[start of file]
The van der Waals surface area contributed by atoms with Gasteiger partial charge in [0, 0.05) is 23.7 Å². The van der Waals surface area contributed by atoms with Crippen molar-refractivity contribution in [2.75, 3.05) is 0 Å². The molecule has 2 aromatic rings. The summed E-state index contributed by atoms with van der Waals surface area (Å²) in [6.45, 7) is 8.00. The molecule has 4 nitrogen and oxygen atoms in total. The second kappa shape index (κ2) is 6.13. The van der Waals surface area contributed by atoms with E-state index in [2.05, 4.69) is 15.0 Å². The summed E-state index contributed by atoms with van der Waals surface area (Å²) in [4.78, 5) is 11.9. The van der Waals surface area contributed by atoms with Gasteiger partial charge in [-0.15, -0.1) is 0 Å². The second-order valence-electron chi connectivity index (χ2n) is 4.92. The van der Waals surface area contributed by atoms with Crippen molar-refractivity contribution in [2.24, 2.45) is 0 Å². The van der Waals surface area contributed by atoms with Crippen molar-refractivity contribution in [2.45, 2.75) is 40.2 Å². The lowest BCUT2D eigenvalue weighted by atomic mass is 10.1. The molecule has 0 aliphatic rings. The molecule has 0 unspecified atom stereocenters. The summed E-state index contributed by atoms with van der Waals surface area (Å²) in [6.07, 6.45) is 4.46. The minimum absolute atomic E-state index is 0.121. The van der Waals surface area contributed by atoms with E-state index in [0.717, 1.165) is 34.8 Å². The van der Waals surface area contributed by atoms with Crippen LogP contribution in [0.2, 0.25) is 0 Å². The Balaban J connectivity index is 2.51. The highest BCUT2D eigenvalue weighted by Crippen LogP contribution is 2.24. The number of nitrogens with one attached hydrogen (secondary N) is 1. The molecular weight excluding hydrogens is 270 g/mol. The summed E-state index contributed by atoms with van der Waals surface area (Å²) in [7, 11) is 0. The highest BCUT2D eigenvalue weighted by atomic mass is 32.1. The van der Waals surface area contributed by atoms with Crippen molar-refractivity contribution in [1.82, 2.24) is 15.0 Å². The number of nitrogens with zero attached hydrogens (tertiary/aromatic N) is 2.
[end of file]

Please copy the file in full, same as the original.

The van der Waals surface area contributed by atoms with Gasteiger partial charge in [0, 0.05) is 23.7 Å². The van der Waals surface area contributed by atoms with Crippen molar-refractivity contribution in [2.75, 3.05) is 0 Å². The molecule has 2 aromatic rings. The summed E-state index contributed by atoms with van der Waals surface area (Å²) in [6.45, 7) is 8.00. The molecule has 4 nitrogen and oxygen atoms in total. The second kappa shape index (κ2) is 6.13. The van der Waals surface area contributed by atoms with E-state index in [2.05, 4.69) is 15.0 Å². The summed E-state index contributed by atoms with van der Waals surface area (Å²) in [4.78, 5) is 11.9. The van der Waals surface area contributed by atoms with Gasteiger partial charge in [-0.15, -0.1) is 0 Å². The second-order valence-electron chi connectivity index (χ2n) is 4.92. The van der Waals surface area contributed by atoms with Crippen molar-refractivity contribution in [2.24, 2.45) is 0 Å². The van der Waals surface area contributed by atoms with Crippen molar-refractivity contribution in [2.45, 2.75) is 40.2 Å². The lowest BCUT2D eigenvalue weighted by atomic mass is 10.1. The molecule has 0 aliphatic rings. The molecule has 0 unspecified atom stereocenters. The summed E-state index contributed by atoms with van der Waals surface area (Å²) in [6.07, 6.45) is 4.46. The minimum absolute atomic E-state index is 0.121. The van der Waals surface area contributed by atoms with E-state index in [0.717, 1.165) is 34.8 Å². The van der Waals surface area contributed by atoms with Crippen LogP contribution in [0.2, 0.25) is 0 Å². The Balaban J connectivity index is 2.51. The highest BCUT2D eigenvalue weighted by Crippen LogP contribution is 2.24. The number of nitrogens with one attached hydrogen (secondary N) is 1. The molecular weight excluding hydrogens is 270 g/mol. The summed E-state index contributed by atoms with van der Waals surface area (Å²) in [7, 11) is 0. The highest BCUT2D eigenvalue weighted by atomic mass is 32.1. The van der Waals surface area contributed by atoms with Crippen molar-refractivity contribution in [1.82, 2.24) is 15.0 Å². The number of nitrogens with zero attached hydrogens (tertiary/aromatic N) is 2.